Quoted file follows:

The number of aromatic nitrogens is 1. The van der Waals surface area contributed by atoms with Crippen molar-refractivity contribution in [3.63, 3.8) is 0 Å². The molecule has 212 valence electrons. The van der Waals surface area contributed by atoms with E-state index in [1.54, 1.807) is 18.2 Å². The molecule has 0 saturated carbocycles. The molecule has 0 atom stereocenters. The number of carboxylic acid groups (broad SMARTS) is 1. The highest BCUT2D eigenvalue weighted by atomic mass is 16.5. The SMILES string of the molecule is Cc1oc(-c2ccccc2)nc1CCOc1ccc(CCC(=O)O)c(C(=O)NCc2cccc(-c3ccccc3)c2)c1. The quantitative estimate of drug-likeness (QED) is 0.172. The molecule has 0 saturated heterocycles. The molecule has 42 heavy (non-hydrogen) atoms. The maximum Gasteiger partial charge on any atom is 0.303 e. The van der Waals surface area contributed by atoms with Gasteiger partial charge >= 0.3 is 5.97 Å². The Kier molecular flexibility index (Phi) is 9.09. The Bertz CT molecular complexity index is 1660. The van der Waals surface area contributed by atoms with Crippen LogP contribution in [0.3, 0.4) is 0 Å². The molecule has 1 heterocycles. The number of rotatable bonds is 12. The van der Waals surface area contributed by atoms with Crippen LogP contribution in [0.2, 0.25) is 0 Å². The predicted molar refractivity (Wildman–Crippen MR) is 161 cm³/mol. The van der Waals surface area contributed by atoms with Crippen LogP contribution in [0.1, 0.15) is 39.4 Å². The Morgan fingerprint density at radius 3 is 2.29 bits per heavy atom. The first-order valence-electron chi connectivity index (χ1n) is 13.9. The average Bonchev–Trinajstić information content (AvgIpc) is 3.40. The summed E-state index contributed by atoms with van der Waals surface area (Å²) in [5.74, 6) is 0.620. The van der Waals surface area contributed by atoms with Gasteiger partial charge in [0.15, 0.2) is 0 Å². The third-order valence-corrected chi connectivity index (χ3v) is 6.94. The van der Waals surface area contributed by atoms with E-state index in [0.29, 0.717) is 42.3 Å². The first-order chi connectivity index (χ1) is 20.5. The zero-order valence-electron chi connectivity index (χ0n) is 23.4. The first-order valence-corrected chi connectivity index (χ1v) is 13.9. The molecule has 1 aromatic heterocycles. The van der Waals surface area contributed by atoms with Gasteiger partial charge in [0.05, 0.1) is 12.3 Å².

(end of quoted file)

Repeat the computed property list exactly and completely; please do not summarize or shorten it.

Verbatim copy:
The number of aromatic nitrogens is 1. The van der Waals surface area contributed by atoms with Crippen molar-refractivity contribution in [3.63, 3.8) is 0 Å². The molecule has 212 valence electrons. The van der Waals surface area contributed by atoms with E-state index in [1.54, 1.807) is 18.2 Å². The molecule has 0 saturated carbocycles. The molecule has 0 atom stereocenters. The number of carboxylic acid groups (broad SMARTS) is 1. The highest BCUT2D eigenvalue weighted by atomic mass is 16.5. The SMILES string of the molecule is Cc1oc(-c2ccccc2)nc1CCOc1ccc(CCC(=O)O)c(C(=O)NCc2cccc(-c3ccccc3)c2)c1. The quantitative estimate of drug-likeness (QED) is 0.172. The molecule has 0 saturated heterocycles. The molecule has 42 heavy (non-hydrogen) atoms. The maximum Gasteiger partial charge on any atom is 0.303 e. The van der Waals surface area contributed by atoms with Gasteiger partial charge >= 0.3 is 5.97 Å². The Kier molecular flexibility index (Phi) is 9.09. The Bertz CT molecular complexity index is 1660. The van der Waals surface area contributed by atoms with Crippen LogP contribution in [0.3, 0.4) is 0 Å². The molecule has 1 heterocycles. The number of rotatable bonds is 12. The van der Waals surface area contributed by atoms with Crippen LogP contribution in [0.2, 0.25) is 0 Å². The predicted molar refractivity (Wildman–Crippen MR) is 161 cm³/mol. The van der Waals surface area contributed by atoms with Crippen LogP contribution in [0.1, 0.15) is 39.4 Å². The Morgan fingerprint density at radius 3 is 2.29 bits per heavy atom. The first-order valence-electron chi connectivity index (χ1n) is 13.9. The average Bonchev–Trinajstić information content (AvgIpc) is 3.40. The summed E-state index contributed by atoms with van der Waals surface area (Å²) in [5.74, 6) is 0.620. The van der Waals surface area contributed by atoms with Gasteiger partial charge in [0.15, 0.2) is 0 Å². The third-order valence-corrected chi connectivity index (χ3v) is 6.94. The van der Waals surface area contributed by atoms with E-state index in [0.29, 0.717) is 42.3 Å². The first-order chi connectivity index (χ1) is 20.5. The zero-order valence-electron chi connectivity index (χ0n) is 23.4. The first-order valence-corrected chi connectivity index (χ1v) is 13.9. The molecule has 1 aromatic heterocycles. The van der Waals surface area contributed by atoms with Gasteiger partial charge in [0.05, 0.1) is 12.3 Å².